Also, when I worked as a stacks jockey at a university library I had my favorite, and least, favorite sections. One of my least favorite was the PR section. Sure it started innocent enough with some Chaucer and Shakespeare criticism, moving smoothly onto Joyce, Yeats, Beckett, but it ended in the Canadian literature section --a stacker’s worst nightmare. There was no free space on the shelves. This created a disarray of small paperbacks, which were placed horizontally on top of other books, strewn on the ground, or simply put on adjacent shelves. There was a lack of space, and every time I shelved the end of the PR's there were always new books that were magically supposed to fit on the crowded shelves. And what were these books? Many of them were poetry collection put out by small presses. Conceptual poetry with clever covers, books dedicated to Egon Schiele paintings, a Sahara village's struggle against the encroaching desert, a hip coming of age story that bridged the gap between...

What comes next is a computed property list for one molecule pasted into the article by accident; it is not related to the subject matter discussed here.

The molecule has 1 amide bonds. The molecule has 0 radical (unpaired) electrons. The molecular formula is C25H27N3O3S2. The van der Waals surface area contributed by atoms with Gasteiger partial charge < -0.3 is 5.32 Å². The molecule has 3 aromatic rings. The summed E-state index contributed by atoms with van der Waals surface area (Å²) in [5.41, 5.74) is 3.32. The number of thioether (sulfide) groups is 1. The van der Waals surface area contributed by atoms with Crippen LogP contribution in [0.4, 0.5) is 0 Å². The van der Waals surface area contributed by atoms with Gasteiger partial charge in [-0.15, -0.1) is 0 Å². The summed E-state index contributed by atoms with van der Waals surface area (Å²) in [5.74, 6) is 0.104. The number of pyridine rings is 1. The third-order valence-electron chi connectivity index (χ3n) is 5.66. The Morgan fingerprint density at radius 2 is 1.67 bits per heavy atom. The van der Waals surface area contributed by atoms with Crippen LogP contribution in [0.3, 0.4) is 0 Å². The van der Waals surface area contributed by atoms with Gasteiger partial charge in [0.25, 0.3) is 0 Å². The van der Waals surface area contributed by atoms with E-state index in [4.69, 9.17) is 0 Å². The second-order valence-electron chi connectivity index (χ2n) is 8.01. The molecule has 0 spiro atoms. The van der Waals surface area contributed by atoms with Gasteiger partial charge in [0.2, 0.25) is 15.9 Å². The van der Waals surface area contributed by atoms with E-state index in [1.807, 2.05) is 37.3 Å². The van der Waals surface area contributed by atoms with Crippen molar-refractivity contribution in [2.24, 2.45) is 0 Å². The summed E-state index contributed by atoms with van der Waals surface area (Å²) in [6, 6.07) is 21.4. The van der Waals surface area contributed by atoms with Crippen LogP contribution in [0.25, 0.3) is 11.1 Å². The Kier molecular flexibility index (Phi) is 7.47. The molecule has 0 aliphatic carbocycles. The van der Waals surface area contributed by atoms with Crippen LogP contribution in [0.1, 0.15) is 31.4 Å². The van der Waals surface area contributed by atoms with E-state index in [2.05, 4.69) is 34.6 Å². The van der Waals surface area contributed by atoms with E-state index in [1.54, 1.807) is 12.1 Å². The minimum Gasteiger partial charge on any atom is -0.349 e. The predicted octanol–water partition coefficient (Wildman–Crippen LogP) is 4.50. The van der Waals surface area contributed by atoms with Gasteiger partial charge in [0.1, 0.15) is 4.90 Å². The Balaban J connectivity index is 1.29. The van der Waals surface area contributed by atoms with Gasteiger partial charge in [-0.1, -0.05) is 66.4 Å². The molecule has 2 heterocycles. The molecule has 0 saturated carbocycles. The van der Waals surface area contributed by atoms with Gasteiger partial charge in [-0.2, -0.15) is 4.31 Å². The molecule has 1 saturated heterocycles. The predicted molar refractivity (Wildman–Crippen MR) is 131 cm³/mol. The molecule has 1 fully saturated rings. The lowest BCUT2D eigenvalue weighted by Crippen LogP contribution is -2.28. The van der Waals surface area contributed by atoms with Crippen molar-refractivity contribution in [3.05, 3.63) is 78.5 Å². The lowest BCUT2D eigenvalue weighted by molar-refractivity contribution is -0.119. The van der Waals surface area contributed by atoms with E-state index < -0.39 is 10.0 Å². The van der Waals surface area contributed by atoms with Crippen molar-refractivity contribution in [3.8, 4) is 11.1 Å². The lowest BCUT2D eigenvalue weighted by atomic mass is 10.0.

The experience of the PR's made me think twice about publishing. Now this isn't to say that I'm a potential Kafka keeping his talents from the world because of post-library stress syndrome, but I wonder if there are great writers out there not publishing for this reason. Maybe a 23 year old Joyce is pushing americanos thinking "better this than the stacks."
Here is a novel about the workshop:
And Richard Foreman's blog: